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Report Quantifies Energy and Emissions for Injection Molded and Thermoformed Plastics


Contact: Jennifer Killinger (202) 249-6619  
Email: jennifer_killinger@americanchemistry.com

New Data Enable Processors to Model Variety of Injection Molded and Thermoformed Plastic Products

WASHINGTON, D.C. (May 9, 2012) – A new report quantifies the energy and emissions for converting plastic resins into finished products, based on operating data collected from a variety of manufacturers. Developed for processors, brand owners, retailers, and organizations seeking to evaluate the environmental attributes of various types of packaging, the report makes available for the first time “gate-to-gate” U.S. life cycle inventory data to support consistent, transparent modeling and the fabrication of rigid plastic products, such as yogurt tubs and butter bins.

Sponsored by the American Chemistry Council’s Rigid Plastic Packaging Group, the report, “Life Cycle Inventory of Plastic Fabrication Processes: Injection Molding and Thermoforming,” provides data on two distinct methods:

  1. Injection molding of resin
  2. Conversion of resin into sheet with subsequent thermoforming of the sheet to form a rigid container

The gate-to-gate data sets provided in this report begin and end with the fabrication steps. These new data on fabrication may be combined with other data sets—such as those for resin precursors, product use and end-of-life—to create full life cycle inventories for a variety of rigid plastics products. The report provides helpful examples of cradle-to-gate LCI results for thermoformed and injection molded parts to illustrate the how to combine resin and converting data to produce a full cradle-to-gate LCI for a plastic product.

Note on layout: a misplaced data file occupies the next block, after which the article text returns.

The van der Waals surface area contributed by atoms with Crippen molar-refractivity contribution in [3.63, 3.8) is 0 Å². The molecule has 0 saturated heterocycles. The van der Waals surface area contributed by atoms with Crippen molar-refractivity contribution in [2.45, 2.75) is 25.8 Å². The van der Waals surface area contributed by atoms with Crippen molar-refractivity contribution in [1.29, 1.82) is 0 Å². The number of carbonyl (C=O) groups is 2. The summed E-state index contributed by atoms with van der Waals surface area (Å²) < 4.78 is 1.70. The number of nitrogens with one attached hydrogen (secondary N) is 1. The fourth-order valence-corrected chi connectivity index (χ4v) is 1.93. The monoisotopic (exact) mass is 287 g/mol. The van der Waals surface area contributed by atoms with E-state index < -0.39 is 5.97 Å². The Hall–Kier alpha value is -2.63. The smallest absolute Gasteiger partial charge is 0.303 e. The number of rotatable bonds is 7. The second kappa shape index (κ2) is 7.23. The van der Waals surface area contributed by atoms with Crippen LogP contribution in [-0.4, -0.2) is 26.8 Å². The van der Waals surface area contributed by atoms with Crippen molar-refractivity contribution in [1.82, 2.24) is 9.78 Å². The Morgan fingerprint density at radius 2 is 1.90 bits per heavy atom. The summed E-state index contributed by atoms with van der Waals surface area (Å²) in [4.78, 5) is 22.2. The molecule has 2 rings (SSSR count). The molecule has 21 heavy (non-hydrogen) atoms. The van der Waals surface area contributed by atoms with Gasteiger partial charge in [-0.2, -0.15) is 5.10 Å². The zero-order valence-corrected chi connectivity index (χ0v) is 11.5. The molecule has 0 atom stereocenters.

Cradle-to-gate unit process results for energy, solid waste, atmospheric emissions including greenhouse gas (GHG) emissions, and waterborne emissions for injection molded polypropylene or linear low-density polyethylene parts are detailed in the report.

For thermoforming, the cradle-to-gate results are shown in four main process steps:

  1. Production of virgin resin
  2. Production of ancillary materials used in the converting processes
  3. Transportation for incoming materials
  4. Processing energy and emissions at the plastic fabrication step. 

Complete cradle-to-gate LCI results for thermoformed plastics products are presented in terms of energy requirements, solid waste, and atmospheric and waterborne emissions.

The report was produced by Franklin Associates, A Division of Eastern Research Group.

The methodology used for this LCI study is consistent with the life cycle inventory methodology described in the International Standards Organization (ISO) 14040 and 14044 Life Cycle Assessment standards.

The sets of life cycle data developed for conversion processes in this report, along with data on virgin resin production, are available here. Data on the production of recycled resin data can be found here. The injection molding and thermoforming data sets found in this report also will be made publicly available by the American Chemistry Council through the U.S. Life Cycle Database, found at http://www.nrel.gov/lci.

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